Simpler Equals Safer When it Comes to the Food System

20 years after Jack in the Box, veteran food safety attorney William Marler asks: 'How complex do we really need to make food?'

By Dave Fusaro, Editor in Chief

Making the food system – both regulatory and production – less complex could be key to cutting down on food contamination, says veteran food safety attorney William Marler.

"Simplifying things as opposed to making things more complex, at least in my view, makes it easier for humans to do the right thing," he says. "Presently, we have somewhere between a dozen and 20 different organizations in government that have some level of oversight for food. And it gets really difficult when you think about it -- the cheese pizzas overseen by FDA, but cheese pizza with sausage is overseen by the USDA, and fish is overseen by FDA except for catfish, which is overseen by USDA."

While he credits USDA and its Food Safety Inspection Service as doing a great job, he thinks FDA is just beginning to take the right steps with its evolving Food Safety Modernization Act. But there will remain cross-jurisdictional issues between FSIS and FDA and inefficiencies unless there is a single agency that is charged with all food safety – "focused like a laser on making our food supply safe," he says.

Marler was interviewed as part of the Institute of Food Technologists' FutureFood 2050 program. As part of its 75th anniversary celebration, IFT created a website featuring 75 articles and multimedia "to create a broad dialogue on how science will deliver solutions needed to feed the world’s nine billion people by the year 2050."

The name of Marler's practice is Marler Clark, but he calls it The Food Safety Law Firm. He’s won a number of key lawsuits that have advanced food policy in the U.S. In one of his most famous, he won a landmark case for victims of E. coli contamination from hamburgers purchased at Jack in the Box restaurants in 1993.

So he has profited from food contamination, but he also helped move the needle on food safety, a topic with which he has become very familiar.

"There are a lot of things going on simultaneously. These bugs are constantly evolving. We’re dealing with more virulence than we’ve seen — especially in bugs like antibiotic-resistant salmonellas and listeria. These are the kinds of bugs we didn’t see 30 years ago, so you have to look a lot at how food is produced and then balance that against a growing world population.

"It’s a global food economy. It’s difficult to control, and the food system has become incredibly complex. And human beings are not necessarily the best at dealing with complex problems. We have to ask ourselves how complex do we really need to make food? Look at the outbreaks that have occurred — they’re usually in highly processed products that are shipped long distances. So when you’re trying to figure out ways to make your food supply safer, sometimes simpler is better.

"Now, that doesn’t necessarily mean that local, organically grown products are not going to sicken you if that local farmer is not using good manufacturing processes. But the more a product is manufactured, remanufactured and shipped, [the easier] for the entry of a bacterium or a virus into that process."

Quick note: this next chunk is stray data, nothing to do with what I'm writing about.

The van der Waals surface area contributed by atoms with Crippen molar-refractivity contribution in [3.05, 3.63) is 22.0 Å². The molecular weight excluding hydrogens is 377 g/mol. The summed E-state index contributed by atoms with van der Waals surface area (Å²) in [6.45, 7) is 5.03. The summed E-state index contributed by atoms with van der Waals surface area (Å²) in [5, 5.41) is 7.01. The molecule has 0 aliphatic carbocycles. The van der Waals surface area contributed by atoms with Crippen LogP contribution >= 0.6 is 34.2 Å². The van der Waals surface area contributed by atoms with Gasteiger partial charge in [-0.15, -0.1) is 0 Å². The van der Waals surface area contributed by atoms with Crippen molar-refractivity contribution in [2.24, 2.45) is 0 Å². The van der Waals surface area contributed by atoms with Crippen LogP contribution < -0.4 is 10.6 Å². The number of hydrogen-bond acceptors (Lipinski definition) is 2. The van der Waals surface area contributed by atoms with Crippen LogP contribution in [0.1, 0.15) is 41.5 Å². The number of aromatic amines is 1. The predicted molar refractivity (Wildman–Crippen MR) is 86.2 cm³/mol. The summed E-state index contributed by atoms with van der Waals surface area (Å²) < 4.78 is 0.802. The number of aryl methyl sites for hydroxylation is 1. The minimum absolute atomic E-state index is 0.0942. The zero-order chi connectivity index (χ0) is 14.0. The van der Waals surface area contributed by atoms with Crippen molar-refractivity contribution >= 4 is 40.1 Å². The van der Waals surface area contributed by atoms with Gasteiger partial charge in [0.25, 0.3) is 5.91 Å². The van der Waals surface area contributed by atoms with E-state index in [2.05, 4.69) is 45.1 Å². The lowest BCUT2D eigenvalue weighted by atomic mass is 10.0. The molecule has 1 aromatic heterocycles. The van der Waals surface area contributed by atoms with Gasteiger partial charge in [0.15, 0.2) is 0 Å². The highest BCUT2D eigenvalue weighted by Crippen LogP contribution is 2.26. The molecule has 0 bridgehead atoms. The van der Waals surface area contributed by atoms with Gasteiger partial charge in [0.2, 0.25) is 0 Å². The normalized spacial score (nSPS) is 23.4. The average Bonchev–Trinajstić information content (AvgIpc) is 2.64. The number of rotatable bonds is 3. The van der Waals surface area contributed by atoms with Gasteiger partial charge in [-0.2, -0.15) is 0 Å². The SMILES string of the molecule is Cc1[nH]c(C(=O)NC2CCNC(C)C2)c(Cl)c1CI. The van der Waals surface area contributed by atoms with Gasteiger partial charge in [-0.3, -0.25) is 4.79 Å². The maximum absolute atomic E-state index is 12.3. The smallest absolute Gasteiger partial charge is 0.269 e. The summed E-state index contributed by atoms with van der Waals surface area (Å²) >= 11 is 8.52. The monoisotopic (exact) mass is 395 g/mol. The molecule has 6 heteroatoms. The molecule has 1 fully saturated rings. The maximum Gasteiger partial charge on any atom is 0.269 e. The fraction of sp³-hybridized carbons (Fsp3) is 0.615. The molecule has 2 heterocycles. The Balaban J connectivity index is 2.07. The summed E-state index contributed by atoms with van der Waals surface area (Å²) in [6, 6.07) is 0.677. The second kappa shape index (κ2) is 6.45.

However, one thing that shouldn't be simplified is the search for new technologies. Even with a USDA inspector in every plant, "we still had the horrific E. coli outbreaks in the ’90s and the early 2000s. We had not brought in the new technologies of testing meat and test-and-hold and interventions to get E. coli off the meat. Once those things got implemented, we saw a dramatic decrease in the number of E. coli cases linked to red meat and hamburger."

He thinks the same can be done with salmonella. "If I got to be the guy with the magic wand, I would do exactly with salmonella what the government did with E. coli 20 years ago, and I would say that you can’t have salmonella in chicken," says Marler. "And industry would adjust.”

Even with new technologies, he thinks there should be a food inspector from this new, unified food safety agency, in every plant – copying the USDA system, not the FDA's. "Some of the worst foodborne illness outbreaks that I’ve been involved in, the plants had never been visited by an FDA inspector, ever.

"Industry and government need to set goals of zero tolerance for these bugs in food and then let innovation happen. And it can happen. There are always new interventions and innovations."

But "more food is going to be imported, so there’s going to be greater distances. As the population gets larger, there's going to be a lot more pressure on businesses to produce food cheaper, and [there may be] pressure to put food safety to the side. That would be wrong.
"In the long run, the industry would be better off, consumers would be better off, and I wouldn’t have anything to do."

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  • <p>Regulatory harmonization is according to me the only way forward to bring sustainability to food production. That is, across countries. For this, producers, regulators, and the private industry part of the food chain have to learn to work together, also to create trust, so that new approaches and tools can be adopted at a rhythm that is dependent on needs as oppose to bureaucracy. The tools exist, as developed by OECD, but leadership is missing for their implementation. Yet, it is, I am afraid, a duty we have for future generations. (www.idrg.eu)</p>

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